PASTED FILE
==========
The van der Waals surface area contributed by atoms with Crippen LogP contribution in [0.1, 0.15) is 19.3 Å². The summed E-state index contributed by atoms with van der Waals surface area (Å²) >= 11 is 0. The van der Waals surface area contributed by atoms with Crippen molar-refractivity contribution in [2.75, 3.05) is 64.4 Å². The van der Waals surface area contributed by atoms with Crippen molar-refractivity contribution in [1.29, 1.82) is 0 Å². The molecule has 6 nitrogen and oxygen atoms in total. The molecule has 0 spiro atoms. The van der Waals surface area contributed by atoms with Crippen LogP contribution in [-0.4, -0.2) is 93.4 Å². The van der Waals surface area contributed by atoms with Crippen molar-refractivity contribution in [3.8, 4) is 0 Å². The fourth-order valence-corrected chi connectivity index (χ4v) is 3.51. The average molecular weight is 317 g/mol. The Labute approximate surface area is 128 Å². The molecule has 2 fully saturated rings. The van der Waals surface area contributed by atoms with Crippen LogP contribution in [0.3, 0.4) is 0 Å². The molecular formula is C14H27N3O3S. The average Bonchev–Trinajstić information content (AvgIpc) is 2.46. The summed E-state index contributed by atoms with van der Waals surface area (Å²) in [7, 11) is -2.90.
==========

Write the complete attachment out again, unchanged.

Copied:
The van der Waals surface area contributed by atoms with Crippen LogP contribution in [0.1, 0.15) is 19.3 Å². The summed E-state index contributed by atoms with van der Waals surface area (Å²) >= 11 is 0. The van der Waals surface area contributed by atoms with Crippen molar-refractivity contribution in [2.75, 3.05) is 64.4 Å². The van der Waals surface area contributed by atoms with Crippen molar-refractivity contribution in [1.29, 1.82) is 0 Å². The molecule has 6 nitrogen and oxygen atoms in total. The molecule has 0 spiro atoms. The van der Waals surface area contributed by atoms with Crippen LogP contribution in [-0.4, -0.2) is 93.4 Å². The van der Waals surface area contributed by atoms with Crippen molar-refractivity contribution in [3.8, 4) is 0 Å². The fourth-order valence-corrected chi connectivity index (χ4v) is 3.51. The average molecular weight is 317 g/mol. The Labute approximate surface area is 128 Å². The molecule has 2 fully saturated rings. The van der Waals surface area contributed by atoms with Crippen LogP contribution in [0.3, 0.4) is 0 Å². The molecular formula is C14H27N3O3S. The average Bonchev–Trinajstić information content (AvgIpc) is 2.46. The summed E-state index contributed by atoms with van der Waals surface area (Å²) in [7, 11) is -2.90.